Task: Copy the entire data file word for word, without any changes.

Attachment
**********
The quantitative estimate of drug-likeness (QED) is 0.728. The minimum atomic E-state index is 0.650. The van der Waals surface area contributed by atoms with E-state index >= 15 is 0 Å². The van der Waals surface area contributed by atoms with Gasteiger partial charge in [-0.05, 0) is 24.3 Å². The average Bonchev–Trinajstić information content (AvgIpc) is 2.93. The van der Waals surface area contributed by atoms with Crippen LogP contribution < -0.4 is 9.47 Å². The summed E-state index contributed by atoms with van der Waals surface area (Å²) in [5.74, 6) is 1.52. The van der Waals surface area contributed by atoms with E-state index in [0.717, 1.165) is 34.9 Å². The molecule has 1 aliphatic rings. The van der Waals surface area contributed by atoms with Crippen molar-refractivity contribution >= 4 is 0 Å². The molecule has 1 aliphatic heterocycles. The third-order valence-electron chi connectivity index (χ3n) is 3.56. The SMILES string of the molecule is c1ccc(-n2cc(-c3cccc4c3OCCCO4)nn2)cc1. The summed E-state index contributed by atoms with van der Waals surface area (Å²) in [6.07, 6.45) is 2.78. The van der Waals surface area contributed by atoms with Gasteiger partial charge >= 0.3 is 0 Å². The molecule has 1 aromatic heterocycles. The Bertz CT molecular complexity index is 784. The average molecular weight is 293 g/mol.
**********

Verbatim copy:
The quantitative estimate of drug-likeness (QED) is 0.728. The minimum atomic E-state index is 0.650. The van der Waals surface area contributed by atoms with E-state index >= 15 is 0 Å². The van der Waals surface area contributed by atoms with Gasteiger partial charge in [-0.05, 0) is 24.3 Å². The average Bonchev–Trinajstić information content (AvgIpc) is 2.93. The van der Waals surface area contributed by atoms with Crippen LogP contribution < -0.4 is 9.47 Å². The summed E-state index contributed by atoms with van der Waals surface area (Å²) in [5.74, 6) is 1.52. The van der Waals surface area contributed by atoms with E-state index in [0.717, 1.165) is 34.9 Å². The molecule has 1 aliphatic rings. The van der Waals surface area contributed by atoms with Crippen molar-refractivity contribution >= 4 is 0 Å². The molecule has 1 aliphatic heterocycles. The third-order valence-electron chi connectivity index (χ3n) is 3.56. The SMILES string of the molecule is c1ccc(-n2cc(-c3cccc4c3OCCCO4)nn2)cc1. The summed E-state index contributed by atoms with van der Waals surface area (Å²) in [6.07, 6.45) is 2.78. The van der Waals surface area contributed by atoms with Gasteiger partial charge >= 0.3 is 0 Å². The molecule has 1 aromatic heterocycles. The Bertz CT molecular complexity index is 784. The average molecular weight is 293 g/mol.